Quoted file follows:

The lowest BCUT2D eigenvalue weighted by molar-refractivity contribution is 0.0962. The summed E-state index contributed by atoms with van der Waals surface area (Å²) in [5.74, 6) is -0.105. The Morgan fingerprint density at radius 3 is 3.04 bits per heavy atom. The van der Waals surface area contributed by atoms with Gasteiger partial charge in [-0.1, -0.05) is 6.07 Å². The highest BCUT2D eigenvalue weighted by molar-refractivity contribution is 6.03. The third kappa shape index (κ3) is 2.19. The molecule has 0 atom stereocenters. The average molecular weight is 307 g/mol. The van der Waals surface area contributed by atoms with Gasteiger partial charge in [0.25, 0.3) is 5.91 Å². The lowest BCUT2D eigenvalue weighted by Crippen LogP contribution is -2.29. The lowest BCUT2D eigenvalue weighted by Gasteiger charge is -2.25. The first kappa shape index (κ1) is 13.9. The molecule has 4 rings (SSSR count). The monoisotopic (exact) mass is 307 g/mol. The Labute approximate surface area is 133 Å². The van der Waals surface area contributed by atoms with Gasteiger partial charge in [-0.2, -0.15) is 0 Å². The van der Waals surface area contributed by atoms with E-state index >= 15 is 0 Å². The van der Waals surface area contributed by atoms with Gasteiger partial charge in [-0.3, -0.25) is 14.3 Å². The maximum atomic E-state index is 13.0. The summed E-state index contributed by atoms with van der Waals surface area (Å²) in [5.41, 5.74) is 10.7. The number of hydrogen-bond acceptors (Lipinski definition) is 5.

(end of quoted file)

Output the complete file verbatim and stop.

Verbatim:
The lowest BCUT2D eigenvalue weighted by molar-refractivity contribution is 0.0962. The summed E-state index contributed by atoms with van der Waals surface area (Å²) in [5.74, 6) is -0.105. The Morgan fingerprint density at radius 3 is 3.04 bits per heavy atom. The van der Waals surface area contributed by atoms with Gasteiger partial charge in [-0.1, -0.05) is 6.07 Å². The highest BCUT2D eigenvalue weighted by molar-refractivity contribution is 6.03. The third kappa shape index (κ3) is 2.19. The molecule has 0 atom stereocenters. The average molecular weight is 307 g/mol. The van der Waals surface area contributed by atoms with Gasteiger partial charge in [0.25, 0.3) is 5.91 Å². The lowest BCUT2D eigenvalue weighted by Crippen LogP contribution is -2.29. The lowest BCUT2D eigenvalue weighted by Gasteiger charge is -2.25. The first kappa shape index (κ1) is 13.9. The molecule has 4 rings (SSSR count). The monoisotopic (exact) mass is 307 g/mol. The Labute approximate surface area is 133 Å². The van der Waals surface area contributed by atoms with Gasteiger partial charge in [-0.2, -0.15) is 0 Å². The van der Waals surface area contributed by atoms with E-state index >= 15 is 0 Å². The van der Waals surface area contributed by atoms with Gasteiger partial charge in [-0.3, -0.25) is 14.3 Å². The maximum atomic E-state index is 13.0. The summed E-state index contributed by atoms with van der Waals surface area (Å²) in [5.41, 5.74) is 10.7. The number of hydrogen-bond acceptors (Lipinski definition) is 5.